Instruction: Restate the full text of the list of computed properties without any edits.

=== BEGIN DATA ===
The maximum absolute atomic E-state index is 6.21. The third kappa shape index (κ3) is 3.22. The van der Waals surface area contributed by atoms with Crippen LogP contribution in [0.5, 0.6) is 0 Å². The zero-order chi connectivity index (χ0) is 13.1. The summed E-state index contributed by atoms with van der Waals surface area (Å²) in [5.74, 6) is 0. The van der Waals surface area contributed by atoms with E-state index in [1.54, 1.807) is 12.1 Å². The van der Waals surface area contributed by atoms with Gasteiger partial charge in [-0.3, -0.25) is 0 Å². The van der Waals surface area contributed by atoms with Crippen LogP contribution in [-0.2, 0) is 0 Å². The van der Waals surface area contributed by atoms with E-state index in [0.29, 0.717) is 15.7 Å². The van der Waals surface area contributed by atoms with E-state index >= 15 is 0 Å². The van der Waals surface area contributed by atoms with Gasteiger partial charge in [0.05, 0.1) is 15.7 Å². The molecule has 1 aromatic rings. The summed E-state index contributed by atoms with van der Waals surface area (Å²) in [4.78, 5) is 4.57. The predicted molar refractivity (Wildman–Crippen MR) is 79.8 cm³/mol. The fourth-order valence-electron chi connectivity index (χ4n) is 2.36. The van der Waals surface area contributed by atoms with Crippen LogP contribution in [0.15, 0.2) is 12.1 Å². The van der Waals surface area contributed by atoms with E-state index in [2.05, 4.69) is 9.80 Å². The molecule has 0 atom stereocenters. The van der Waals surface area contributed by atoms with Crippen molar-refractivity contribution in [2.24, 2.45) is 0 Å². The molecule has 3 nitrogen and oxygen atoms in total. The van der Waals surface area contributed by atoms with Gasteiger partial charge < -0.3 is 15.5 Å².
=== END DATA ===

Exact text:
The maximum absolute atomic E-state index is 6.21. The third kappa shape index (κ3) is 3.22. The van der Waals surface area contributed by atoms with Crippen LogP contribution in [0.5, 0.6) is 0 Å². The zero-order chi connectivity index (χ0) is 13.1. The summed E-state index contributed by atoms with van der Waals surface area (Å²) in [5.74, 6) is 0. The van der Waals surface area contributed by atoms with E-state index in [1.54, 1.807) is 12.1 Å². The van der Waals surface area contributed by atoms with Gasteiger partial charge in [-0.3, -0.25) is 0 Å². The van der Waals surface area contributed by atoms with Crippen LogP contribution in [-0.2, 0) is 0 Å². The van der Waals surface area contributed by atoms with E-state index in [0.29, 0.717) is 15.7 Å². The van der Waals surface area contributed by atoms with E-state index >= 15 is 0 Å². The van der Waals surface area contributed by atoms with Gasteiger partial charge in [0.05, 0.1) is 15.7 Å². The molecule has 1 aromatic rings. The summed E-state index contributed by atoms with van der Waals surface area (Å²) in [4.78, 5) is 4.57. The predicted molar refractivity (Wildman–Crippen MR) is 79.8 cm³/mol. The fourth-order valence-electron chi connectivity index (χ4n) is 2.36. The van der Waals surface area contributed by atoms with Crippen LogP contribution in [0.15, 0.2) is 12.1 Å². The van der Waals surface area contributed by atoms with E-state index in [2.05, 4.69) is 9.80 Å². The molecule has 0 atom stereocenters. The van der Waals surface area contributed by atoms with Crippen molar-refractivity contribution in [2.24, 2.45) is 0 Å². The molecule has 3 nitrogen and oxygen atoms in total. The van der Waals surface area contributed by atoms with Gasteiger partial charge < -0.3 is 15.5 Å².